How well do you think a sports team would perform without a coach? A trainer serves as your coach to motivate you to develop good habits around fitness and nutrition. Most people need guidance and clear direction when developing these habits that will become a regular part of your life.
If you are like most people, you have a life team comprised of doctors, financial advisors, home assistants and more. A trainer will be a valued member of that life team as well, insuring you keep your physical health and well being in harmony.
Once you have supplied us with the necessary information about yourself by email or phone, we will contact you directly on all matters. All consultations and sessions are set up by phone only.
You then have three options: 1) set up a Free Evaluation/Consultation; 2) schedule one training session. Both offers are only available only at my gym of choice.
No, you are never under any obligation to continue unless you have actually scheduled a session or sessions. In that case, you must adhere to the cancellation policy guidelines addressed below.
Yes, but the fee is usually higher due to travel time.
Session payment and cancellation policies
If you place any value on your life, healthy mobility, and the benefits of a healthy lifestyle, it really is not that expensive. Mobility is life and when you are fit and healthy, medical bills drop, sick days are reduced and you are more energetic and productive. Those things translate directly to positively impact your bottom line. Exercise is the only way to engage your body and your physical brain, but if you do it with better execution and effectiveness, you will get functionally younger.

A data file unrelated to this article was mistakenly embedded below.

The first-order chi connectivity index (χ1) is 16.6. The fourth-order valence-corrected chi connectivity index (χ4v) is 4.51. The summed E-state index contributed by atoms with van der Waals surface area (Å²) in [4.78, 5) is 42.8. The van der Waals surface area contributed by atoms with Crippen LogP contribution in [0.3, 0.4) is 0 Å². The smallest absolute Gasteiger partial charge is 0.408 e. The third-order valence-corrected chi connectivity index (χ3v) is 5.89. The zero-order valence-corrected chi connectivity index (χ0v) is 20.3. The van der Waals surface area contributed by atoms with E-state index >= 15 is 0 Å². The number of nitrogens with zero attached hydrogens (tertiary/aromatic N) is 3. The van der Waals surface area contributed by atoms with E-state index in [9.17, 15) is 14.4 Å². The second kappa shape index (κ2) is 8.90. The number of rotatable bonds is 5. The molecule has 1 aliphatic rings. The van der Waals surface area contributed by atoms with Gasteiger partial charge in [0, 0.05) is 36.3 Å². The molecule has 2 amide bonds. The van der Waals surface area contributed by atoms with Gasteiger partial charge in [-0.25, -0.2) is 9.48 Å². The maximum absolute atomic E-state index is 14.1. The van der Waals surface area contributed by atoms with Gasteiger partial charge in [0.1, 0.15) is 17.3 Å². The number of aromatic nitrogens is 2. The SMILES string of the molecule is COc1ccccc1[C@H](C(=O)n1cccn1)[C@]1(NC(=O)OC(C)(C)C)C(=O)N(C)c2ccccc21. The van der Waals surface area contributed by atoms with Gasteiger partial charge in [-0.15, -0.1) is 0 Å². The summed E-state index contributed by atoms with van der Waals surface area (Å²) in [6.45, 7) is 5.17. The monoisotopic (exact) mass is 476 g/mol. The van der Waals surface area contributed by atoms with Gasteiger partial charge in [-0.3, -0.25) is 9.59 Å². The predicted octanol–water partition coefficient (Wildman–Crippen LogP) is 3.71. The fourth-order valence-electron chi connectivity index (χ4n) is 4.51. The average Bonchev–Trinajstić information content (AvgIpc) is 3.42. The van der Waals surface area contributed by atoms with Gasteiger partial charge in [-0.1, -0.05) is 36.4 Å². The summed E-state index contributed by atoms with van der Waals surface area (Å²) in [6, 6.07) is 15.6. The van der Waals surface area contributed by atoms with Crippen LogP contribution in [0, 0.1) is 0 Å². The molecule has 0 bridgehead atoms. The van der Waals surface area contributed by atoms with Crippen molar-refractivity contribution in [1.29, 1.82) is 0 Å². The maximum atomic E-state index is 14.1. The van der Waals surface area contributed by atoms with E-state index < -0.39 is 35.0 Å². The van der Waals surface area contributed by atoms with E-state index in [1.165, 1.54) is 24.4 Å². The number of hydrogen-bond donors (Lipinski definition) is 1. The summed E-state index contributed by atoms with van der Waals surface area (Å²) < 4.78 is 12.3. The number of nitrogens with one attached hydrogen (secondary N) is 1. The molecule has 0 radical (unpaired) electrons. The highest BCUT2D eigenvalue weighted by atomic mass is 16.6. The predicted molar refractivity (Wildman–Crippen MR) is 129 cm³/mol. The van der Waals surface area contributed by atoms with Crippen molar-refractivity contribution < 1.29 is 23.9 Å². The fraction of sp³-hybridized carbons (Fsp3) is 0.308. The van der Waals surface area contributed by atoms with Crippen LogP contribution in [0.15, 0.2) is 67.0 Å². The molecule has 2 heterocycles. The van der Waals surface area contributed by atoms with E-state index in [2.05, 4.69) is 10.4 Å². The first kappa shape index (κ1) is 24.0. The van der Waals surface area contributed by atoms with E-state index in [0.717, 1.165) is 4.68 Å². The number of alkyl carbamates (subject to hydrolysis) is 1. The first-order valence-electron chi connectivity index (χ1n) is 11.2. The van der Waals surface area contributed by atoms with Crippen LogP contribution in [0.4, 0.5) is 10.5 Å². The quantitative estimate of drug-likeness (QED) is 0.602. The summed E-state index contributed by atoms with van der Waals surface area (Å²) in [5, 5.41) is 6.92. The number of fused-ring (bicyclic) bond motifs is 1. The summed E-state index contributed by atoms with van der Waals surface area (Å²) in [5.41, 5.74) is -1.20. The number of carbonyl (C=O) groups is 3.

We accept many forms of secure online payments – credit cards, or other types of payments – via PayPal, and Google checkout.
Once you have scheduled a training or nutrition session, you must cancel the session more than 12 hours in advance or you are responsible for that session.
PersonaltrainingSF is not obligated to make up time due to a client’s lateness. More than 1/2 hour lateness constitutes a late cancellation and we are not obligated to conduct the session. In some cases we will wait and work with you for the remaining time. But this is solely up to our discretion. In either case you will be charged fully for the session.
Frequency and duration of the training sessions
It depends upon your current conditions, goals, schedule, and budget. You may “need” to be trained four days a week, but only have the time or budget for two days a week. In these cases, we will work to teach you a program that you can do on your own for the days that you cannot work with a trainer. This, of course, necessitates your willingness and ability to implement such a program. I also advocate cardio training on the days in-between. The body is at its best when moving. If you do some sort of exercise 6 days per week, you will see results.
Yes. We will evaluate you, access your needs, develop a diet plan if needed and work with you over a number of sessions to teach you fat loss and toning/building exercises necessary for you to achieve your goals. You will come away with a program tailored to your needs and can workout on your own. The number of sessions needed for this depends upon your fitness needs, how quickly you master the movements and your budget. You can always schedule an additional session or sessions later for a refresher or to upgrade your program.